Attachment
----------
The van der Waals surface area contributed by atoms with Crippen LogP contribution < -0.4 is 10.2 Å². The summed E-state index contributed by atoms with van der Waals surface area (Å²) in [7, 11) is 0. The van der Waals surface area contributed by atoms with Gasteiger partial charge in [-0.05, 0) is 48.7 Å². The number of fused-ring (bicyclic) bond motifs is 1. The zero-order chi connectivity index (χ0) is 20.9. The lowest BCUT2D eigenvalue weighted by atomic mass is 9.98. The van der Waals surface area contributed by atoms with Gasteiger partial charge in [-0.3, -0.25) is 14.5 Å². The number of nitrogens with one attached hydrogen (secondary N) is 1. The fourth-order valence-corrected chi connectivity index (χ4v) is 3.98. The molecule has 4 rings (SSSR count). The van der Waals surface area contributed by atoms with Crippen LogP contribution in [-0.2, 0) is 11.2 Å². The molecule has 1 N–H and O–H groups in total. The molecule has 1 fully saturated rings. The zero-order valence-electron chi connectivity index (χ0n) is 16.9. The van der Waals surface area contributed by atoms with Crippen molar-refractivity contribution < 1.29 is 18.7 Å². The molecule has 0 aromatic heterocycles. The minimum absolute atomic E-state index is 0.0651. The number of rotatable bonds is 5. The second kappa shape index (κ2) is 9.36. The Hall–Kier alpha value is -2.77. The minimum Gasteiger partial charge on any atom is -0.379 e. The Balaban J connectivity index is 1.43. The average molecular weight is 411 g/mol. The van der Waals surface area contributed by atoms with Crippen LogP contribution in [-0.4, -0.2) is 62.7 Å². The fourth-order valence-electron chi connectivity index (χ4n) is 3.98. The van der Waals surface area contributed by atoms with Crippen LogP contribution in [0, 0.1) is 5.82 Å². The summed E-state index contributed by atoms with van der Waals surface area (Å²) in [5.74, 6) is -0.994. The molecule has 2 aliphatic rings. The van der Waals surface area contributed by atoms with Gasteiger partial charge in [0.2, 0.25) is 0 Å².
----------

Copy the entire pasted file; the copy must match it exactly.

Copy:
The van der Waals surface area contributed by atoms with Crippen LogP contribution < -0.4 is 10.2 Å². The summed E-state index contributed by atoms with van der Waals surface area (Å²) in [7, 11) is 0. The van der Waals surface area contributed by atoms with Gasteiger partial charge in [-0.05, 0) is 48.7 Å². The number of fused-ring (bicyclic) bond motifs is 1. The zero-order chi connectivity index (χ0) is 20.9. The lowest BCUT2D eigenvalue weighted by atomic mass is 9.98. The van der Waals surface area contributed by atoms with Gasteiger partial charge in [-0.3, -0.25) is 14.5 Å². The number of nitrogens with one attached hydrogen (secondary N) is 1. The fourth-order valence-corrected chi connectivity index (χ4v) is 3.98. The molecule has 4 rings (SSSR count). The van der Waals surface area contributed by atoms with Crippen LogP contribution in [-0.2, 0) is 11.2 Å². The molecule has 1 N–H and O–H groups in total. The molecule has 1 fully saturated rings. The zero-order valence-electron chi connectivity index (χ0n) is 16.9. The van der Waals surface area contributed by atoms with Crippen molar-refractivity contribution < 1.29 is 18.7 Å². The molecule has 0 aromatic heterocycles. The minimum absolute atomic E-state index is 0.0651. The number of rotatable bonds is 5. The second kappa shape index (κ2) is 9.36. The Hall–Kier alpha value is -2.77. The minimum Gasteiger partial charge on any atom is -0.379 e. The Balaban J connectivity index is 1.43. The average molecular weight is 411 g/mol. The van der Waals surface area contributed by atoms with Crippen LogP contribution in [-0.4, -0.2) is 62.7 Å². The fourth-order valence-electron chi connectivity index (χ4n) is 3.98. The van der Waals surface area contributed by atoms with Crippen LogP contribution in [0, 0.1) is 5.82 Å². The summed E-state index contributed by atoms with van der Waals surface area (Å²) in [5.74, 6) is -0.994. The molecule has 2 aliphatic rings. The van der Waals surface area contributed by atoms with Gasteiger partial charge in [0.2, 0.25) is 0 Å².